This week's Indy cover story focuses on recreation on and regulation of the Blackfoot River, Missoula's go-to spot for fishing, rafting or just getting a buzz on. The article follows Fish, Wildlife & Parks (FWP) ranger Chris McGrath over the course of a single patrol. However, there's much more to the story of river management locally.
As FWP's Chet Crowser mentions in the article, FWP is currently drafting a recreation management plan for the Blackfoot with the aid of a citizen advisory committee. Once completed, the plan—one of the only such plans in the state—will outline longterm procedures and goals for preservation of the resource in the face of increasing use. Crowser says FWP could release a draft of the plan as early as late August. A public comment period on the draft will stretch through the fall.
The management plan will address a number of concerns, including: crowding at access sites, user conflict, unmanaged access, and user behavior. So far the citizen advisory committee has favored less restrictive alterations to recreation management, such as increased signage and enforcement. But there's potential for more restrictive changes to procedure should the resource come under heavy threat. These may include traffic limitations at access sites or decreased parking. Such possibilities were discussed at committee meetings this spring, but may or may not be part of the pending draft's language.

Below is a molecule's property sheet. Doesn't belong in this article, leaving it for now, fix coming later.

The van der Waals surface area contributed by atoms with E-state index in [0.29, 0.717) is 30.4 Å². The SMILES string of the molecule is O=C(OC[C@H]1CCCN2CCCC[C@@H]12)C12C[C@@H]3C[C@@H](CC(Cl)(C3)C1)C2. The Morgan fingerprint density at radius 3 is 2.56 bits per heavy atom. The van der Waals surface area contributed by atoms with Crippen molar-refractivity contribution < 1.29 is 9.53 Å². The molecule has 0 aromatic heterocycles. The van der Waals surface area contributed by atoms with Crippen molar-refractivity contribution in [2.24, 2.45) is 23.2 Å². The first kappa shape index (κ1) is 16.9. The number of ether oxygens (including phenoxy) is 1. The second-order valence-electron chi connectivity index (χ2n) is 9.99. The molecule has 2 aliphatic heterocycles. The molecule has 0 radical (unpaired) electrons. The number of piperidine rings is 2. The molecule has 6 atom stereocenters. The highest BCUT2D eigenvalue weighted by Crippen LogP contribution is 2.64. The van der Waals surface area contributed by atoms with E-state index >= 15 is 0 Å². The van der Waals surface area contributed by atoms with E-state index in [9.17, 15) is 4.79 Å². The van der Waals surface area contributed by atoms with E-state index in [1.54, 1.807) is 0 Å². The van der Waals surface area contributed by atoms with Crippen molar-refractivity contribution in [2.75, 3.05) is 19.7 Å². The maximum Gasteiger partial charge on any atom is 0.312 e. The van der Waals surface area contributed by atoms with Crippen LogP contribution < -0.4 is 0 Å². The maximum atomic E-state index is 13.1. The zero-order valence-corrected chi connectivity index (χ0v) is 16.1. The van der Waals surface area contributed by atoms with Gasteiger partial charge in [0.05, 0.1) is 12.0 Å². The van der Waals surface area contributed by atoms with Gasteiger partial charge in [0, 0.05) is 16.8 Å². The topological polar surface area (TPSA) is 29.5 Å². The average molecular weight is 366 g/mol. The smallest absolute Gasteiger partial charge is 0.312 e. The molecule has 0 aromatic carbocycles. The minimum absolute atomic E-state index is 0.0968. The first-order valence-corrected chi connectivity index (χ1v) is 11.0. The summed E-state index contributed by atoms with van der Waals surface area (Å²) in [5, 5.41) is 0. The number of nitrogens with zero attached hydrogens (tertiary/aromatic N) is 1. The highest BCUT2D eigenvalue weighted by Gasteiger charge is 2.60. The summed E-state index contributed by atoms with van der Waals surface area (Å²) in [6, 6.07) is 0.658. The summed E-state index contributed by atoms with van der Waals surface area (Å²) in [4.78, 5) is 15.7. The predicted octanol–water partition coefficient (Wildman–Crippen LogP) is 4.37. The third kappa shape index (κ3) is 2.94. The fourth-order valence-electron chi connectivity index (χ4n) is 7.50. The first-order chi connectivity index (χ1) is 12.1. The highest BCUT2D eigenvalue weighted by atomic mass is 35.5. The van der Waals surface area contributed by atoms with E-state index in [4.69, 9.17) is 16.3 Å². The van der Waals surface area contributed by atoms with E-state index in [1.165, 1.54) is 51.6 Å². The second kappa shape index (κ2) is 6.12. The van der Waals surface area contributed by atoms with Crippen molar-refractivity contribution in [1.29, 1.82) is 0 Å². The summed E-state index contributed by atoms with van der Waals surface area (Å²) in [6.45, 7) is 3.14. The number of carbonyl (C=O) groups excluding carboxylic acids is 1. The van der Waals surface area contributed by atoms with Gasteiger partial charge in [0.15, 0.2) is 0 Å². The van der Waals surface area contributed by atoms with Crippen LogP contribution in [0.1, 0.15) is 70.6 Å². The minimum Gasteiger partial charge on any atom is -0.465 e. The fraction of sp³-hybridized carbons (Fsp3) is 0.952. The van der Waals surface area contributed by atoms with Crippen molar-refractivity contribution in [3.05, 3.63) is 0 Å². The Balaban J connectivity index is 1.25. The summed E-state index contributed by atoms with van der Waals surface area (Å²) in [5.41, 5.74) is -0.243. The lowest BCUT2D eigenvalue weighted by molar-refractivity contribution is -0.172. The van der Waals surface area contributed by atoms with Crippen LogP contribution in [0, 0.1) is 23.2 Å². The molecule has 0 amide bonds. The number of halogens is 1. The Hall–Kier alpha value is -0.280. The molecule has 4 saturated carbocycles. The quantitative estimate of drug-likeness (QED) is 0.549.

FWP currently operates using the Blackfoot Management Direction, a rough set of guidelines written up in 2000. The document—which describes itself as a "snapshot in time"—lists water access sites and establishes intended uses for different stretches of river, but stops short of offering serious direction for the agency's future on the Blackfoot. Crowser says a definitive management plan will drastically improve FWP's ability to maintain a pristine but accessible public wilderness in Missoula's backyard.
Future management procedures on the Blackfoot will likely resemble those of FWP's Smith River Recreation Management Plan, adopted in 1996 and revised this year. The Smith and Blackfoot rivers are similar in that large stretches of both are privately owned. The Smith River plan offers some hints as to how FWP might regulate fishing/rafting access, camping opportunities, human waste disposal, and commercial activity on the Blackfoot River.